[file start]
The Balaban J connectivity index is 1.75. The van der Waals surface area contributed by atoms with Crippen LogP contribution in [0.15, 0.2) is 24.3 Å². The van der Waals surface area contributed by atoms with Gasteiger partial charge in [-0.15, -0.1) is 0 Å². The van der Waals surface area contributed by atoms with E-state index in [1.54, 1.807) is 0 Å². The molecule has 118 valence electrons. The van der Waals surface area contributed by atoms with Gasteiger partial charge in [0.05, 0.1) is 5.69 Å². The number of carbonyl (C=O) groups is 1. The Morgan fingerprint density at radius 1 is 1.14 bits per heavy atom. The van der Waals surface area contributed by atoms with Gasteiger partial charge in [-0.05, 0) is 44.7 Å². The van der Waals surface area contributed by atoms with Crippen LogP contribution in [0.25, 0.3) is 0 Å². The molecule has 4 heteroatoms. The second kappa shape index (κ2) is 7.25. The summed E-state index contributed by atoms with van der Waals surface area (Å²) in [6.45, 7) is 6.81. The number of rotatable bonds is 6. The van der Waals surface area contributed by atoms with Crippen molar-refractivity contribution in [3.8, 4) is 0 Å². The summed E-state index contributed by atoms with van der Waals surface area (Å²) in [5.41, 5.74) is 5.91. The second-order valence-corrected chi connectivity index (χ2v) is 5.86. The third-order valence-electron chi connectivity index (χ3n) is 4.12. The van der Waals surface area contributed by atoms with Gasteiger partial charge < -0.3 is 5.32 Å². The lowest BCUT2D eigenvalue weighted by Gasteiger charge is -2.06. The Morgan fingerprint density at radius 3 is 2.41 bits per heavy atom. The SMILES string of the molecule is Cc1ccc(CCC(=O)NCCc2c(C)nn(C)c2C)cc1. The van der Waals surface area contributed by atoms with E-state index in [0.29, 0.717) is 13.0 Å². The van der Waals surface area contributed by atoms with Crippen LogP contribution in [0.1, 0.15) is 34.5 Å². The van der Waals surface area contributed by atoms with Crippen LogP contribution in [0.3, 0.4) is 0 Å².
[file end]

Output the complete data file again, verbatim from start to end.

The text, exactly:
The Balaban J connectivity index is 1.75. The van der Waals surface area contributed by atoms with Crippen LogP contribution in [0.15, 0.2) is 24.3 Å². The van der Waals surface area contributed by atoms with Gasteiger partial charge in [-0.15, -0.1) is 0 Å². The van der Waals surface area contributed by atoms with E-state index in [1.54, 1.807) is 0 Å². The molecule has 118 valence electrons. The van der Waals surface area contributed by atoms with Gasteiger partial charge in [0.05, 0.1) is 5.69 Å². The number of carbonyl (C=O) groups is 1. The Morgan fingerprint density at radius 1 is 1.14 bits per heavy atom. The van der Waals surface area contributed by atoms with Gasteiger partial charge in [-0.05, 0) is 44.7 Å². The van der Waals surface area contributed by atoms with Crippen LogP contribution in [0.25, 0.3) is 0 Å². The molecule has 4 heteroatoms. The second kappa shape index (κ2) is 7.25. The summed E-state index contributed by atoms with van der Waals surface area (Å²) in [6.45, 7) is 6.81. The number of rotatable bonds is 6. The van der Waals surface area contributed by atoms with Crippen molar-refractivity contribution in [3.8, 4) is 0 Å². The summed E-state index contributed by atoms with van der Waals surface area (Å²) in [5.41, 5.74) is 5.91. The second-order valence-corrected chi connectivity index (χ2v) is 5.86. The third-order valence-electron chi connectivity index (χ3n) is 4.12. The van der Waals surface area contributed by atoms with Gasteiger partial charge < -0.3 is 5.32 Å². The lowest BCUT2D eigenvalue weighted by Gasteiger charge is -2.06. The Morgan fingerprint density at radius 3 is 2.41 bits per heavy atom. The SMILES string of the molecule is Cc1ccc(CCC(=O)NCCc2c(C)nn(C)c2C)cc1. The van der Waals surface area contributed by atoms with E-state index in [0.29, 0.717) is 13.0 Å². The van der Waals surface area contributed by atoms with Crippen LogP contribution in [0.1, 0.15) is 34.5 Å². The van der Waals surface area contributed by atoms with Crippen LogP contribution in [0.3, 0.4) is 0 Å².